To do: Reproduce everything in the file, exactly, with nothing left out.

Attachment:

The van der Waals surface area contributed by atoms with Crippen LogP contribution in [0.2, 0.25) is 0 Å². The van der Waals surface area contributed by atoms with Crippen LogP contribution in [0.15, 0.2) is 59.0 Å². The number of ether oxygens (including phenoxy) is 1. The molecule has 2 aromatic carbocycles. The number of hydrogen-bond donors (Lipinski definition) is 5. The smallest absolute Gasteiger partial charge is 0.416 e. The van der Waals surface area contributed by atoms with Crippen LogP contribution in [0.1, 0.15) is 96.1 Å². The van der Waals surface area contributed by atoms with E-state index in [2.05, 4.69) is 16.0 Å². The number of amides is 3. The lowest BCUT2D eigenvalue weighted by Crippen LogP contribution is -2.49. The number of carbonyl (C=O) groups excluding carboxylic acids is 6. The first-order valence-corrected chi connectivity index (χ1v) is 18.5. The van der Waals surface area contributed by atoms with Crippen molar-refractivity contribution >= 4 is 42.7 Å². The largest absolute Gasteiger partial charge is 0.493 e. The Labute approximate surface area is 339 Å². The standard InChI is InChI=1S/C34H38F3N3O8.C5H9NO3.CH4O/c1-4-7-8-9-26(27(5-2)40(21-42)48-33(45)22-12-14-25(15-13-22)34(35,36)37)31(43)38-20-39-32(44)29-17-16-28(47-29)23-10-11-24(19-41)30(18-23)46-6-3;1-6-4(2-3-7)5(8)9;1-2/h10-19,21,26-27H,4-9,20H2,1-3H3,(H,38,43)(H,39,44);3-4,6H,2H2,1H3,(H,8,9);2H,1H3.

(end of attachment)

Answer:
The van der Waals surface area contributed by atoms with Crippen LogP contribution in [0.2, 0.25) is 0 Å². The van der Waals surface area contributed by atoms with Crippen LogP contribution in [0.15, 0.2) is 59.0 Å². The number of ether oxygens (including phenoxy) is 1. The molecule has 2 aromatic carbocycles. The number of hydrogen-bond donors (Lipinski definition) is 5. The smallest absolute Gasteiger partial charge is 0.416 e. The van der Waals surface area contributed by atoms with Crippen LogP contribution in [0.1, 0.15) is 96.1 Å². The van der Waals surface area contributed by atoms with E-state index in [2.05, 4.69) is 16.0 Å². The number of amides is 3. The lowest BCUT2D eigenvalue weighted by Crippen LogP contribution is -2.49. The number of carbonyl (C=O) groups excluding carboxylic acids is 6. The first-order valence-corrected chi connectivity index (χ1v) is 18.5. The van der Waals surface area contributed by atoms with Crippen molar-refractivity contribution >= 4 is 42.7 Å². The largest absolute Gasteiger partial charge is 0.493 e. The Labute approximate surface area is 339 Å². The standard InChI is InChI=1S/C34H38F3N3O8.C5H9NO3.CH4O/c1-4-7-8-9-26(27(5-2)40(21-42)48-33(45)22-12-14-25(15-13-22)34(35,36)37)31(43)38-20-39-32(44)29-17-16-28(47-29)23-10-11-24(19-41)30(18-23)46-6-3;1-6-4(2-3-7)5(8)9;1-2/h10-19,21,26-27H,4-9,20H2,1-3H3,(H,38,43)(H,39,44);3-4,6H,2H2,1H3,(H,8,9);2H,1H3.